Marching orders

Published 10:56 pm Tuesday, December 20, 2011

As Navy ROTC at Escambia County High faces an uncertain future, the school is celebrating the success of one of its top students in the program

Escambia County High School senior Aaron Miller may have a lot on his mind as graduation approaches this spring, but two things he is not worried about are how to pay for college or what he will be working towards once he hits campus this fall.


Thanks to his achievements in the Navy ROTC program during his four years at ECHS, Miller has been named the recipient of a four-year NROTC scholarship that will provide him with $180,000 to attend any college or university in the United States with an NROTC program.

But Miller’s achievement could become one of the school’s last under the program, which will cease to operate next year because of a lack of funding.

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Miller said joining the NROTC was one of the best decisions he has ever made, and transformed him from a student with no real goals into a driven leader who knows exactly what he is aiming to achieve.

“When I first joined I was overweight and on a fast track to obesity,” Miller said. “After my freshman year I attended the basic leadership training camp in Meridian, Miss., and mini boot camp in Anniston. Those two training camps showed me that I had what it took to lose weight and lead a large number of people.”

Four years later, Miller is a fourth year member of the NROTC, has been the cadet commanding officer for two consecutive years and now looks to use his experiences to further his education at the collegiate level.

Miller said once he got involved with the program he instantly knew he had found his niche and was able to rise quickly through the NROTC ranks.

“At the beginning of my sophomore year, I became more active in the unit,” he said. “I have not missed a single practice since the beginning of my sophomore year.  Starting my junior year I was pronounced the new commanding officer. With my experience I became the drill instructor for the unarmed basic, armed basic and armed exhibition drill teams. This year I led my unarmed drill team to second place in the inspection part of the Gulf Breeze drill meet.”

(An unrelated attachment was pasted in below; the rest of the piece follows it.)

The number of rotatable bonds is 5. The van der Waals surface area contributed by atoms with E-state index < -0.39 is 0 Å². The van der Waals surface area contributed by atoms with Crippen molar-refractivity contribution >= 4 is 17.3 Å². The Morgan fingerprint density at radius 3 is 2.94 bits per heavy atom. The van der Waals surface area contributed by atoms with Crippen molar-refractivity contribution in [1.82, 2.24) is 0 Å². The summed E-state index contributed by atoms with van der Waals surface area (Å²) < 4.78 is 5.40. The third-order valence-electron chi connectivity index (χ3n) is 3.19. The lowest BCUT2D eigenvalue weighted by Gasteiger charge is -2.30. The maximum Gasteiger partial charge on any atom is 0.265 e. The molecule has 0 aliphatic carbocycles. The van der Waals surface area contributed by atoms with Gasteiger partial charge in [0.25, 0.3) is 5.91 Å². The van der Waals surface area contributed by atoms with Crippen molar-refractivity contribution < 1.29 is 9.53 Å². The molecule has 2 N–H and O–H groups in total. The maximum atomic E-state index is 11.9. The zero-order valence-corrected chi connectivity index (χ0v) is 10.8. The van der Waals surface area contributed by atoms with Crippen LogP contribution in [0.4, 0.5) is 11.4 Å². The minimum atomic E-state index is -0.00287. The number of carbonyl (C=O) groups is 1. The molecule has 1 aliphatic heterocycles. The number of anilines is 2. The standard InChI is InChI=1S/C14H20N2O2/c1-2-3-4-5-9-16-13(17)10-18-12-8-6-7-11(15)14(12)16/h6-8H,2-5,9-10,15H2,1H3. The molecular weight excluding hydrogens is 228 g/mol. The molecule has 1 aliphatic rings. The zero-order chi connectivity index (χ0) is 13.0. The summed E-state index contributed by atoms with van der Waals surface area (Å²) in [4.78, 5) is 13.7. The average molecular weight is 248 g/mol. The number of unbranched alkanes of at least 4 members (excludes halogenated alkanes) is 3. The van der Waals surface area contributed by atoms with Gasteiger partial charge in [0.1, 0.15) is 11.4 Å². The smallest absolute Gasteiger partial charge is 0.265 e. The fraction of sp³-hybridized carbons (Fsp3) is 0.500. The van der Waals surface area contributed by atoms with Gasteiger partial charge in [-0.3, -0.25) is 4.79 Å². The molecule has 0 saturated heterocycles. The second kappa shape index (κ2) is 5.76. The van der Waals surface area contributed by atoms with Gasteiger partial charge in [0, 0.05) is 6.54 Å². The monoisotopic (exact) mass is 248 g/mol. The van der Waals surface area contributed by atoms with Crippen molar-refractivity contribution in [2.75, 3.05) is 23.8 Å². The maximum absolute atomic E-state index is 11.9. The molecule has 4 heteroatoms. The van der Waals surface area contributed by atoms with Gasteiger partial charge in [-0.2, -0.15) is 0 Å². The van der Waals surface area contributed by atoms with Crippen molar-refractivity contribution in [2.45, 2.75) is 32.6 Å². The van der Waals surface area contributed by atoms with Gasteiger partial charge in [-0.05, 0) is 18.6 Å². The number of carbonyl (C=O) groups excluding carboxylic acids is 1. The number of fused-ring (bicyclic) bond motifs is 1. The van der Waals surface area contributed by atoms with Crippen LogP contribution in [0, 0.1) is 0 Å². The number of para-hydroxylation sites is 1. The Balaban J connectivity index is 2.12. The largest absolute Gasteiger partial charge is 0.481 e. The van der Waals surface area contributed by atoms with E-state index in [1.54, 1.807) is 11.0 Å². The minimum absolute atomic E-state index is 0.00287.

Miller said one of the biggest lessons he has learned from his years in the program has been understanding what it takes to be a successful leader.

“I have worked hard to organize the unit while instilling honor, courage, and commitment in each of my cadets,” Miller said. “I am thankful for Master Chief John Spaulding for believing that I had enough leadership experience to be the commanding officer.”

Now Miller looks forward to taking the leadership abilities he has acquired and using them at the next level.

“After graduating high school I plan to attend college to major in computer science on the full ride $180,000 scholarship,” he said. “After receiving my BS degree in computer science, I will be commissioned in the United States Navy. It is required that I stay in the Navy for five years, but it is my decision to make a career out of the Navy.”

Aside from his achievement in the NROTC Miller has also garnered successes in a number of areas at ECHS.

He is a member of the Atmoreala yearbook staff, the EsCoHi newspaper staff, the National Honor Society, Student Government Association, Future Business Leaders of American and Relentless student ministry. Miller is also a 2011-12 Chamber ambassador.

Despite his many achievements, Miller said the credit should go to those who have helped mold him into the person he is today.

“I have to thank both of my NJROTC instructors for the support they have showed over the years,” he said. “I have to give thanks to Mr. Zickeous Byrd for the work he has done in changing our school. And finally I would like to thank my mother for keeping me on a straight path because without her guidance I would not have made it this far in my life.”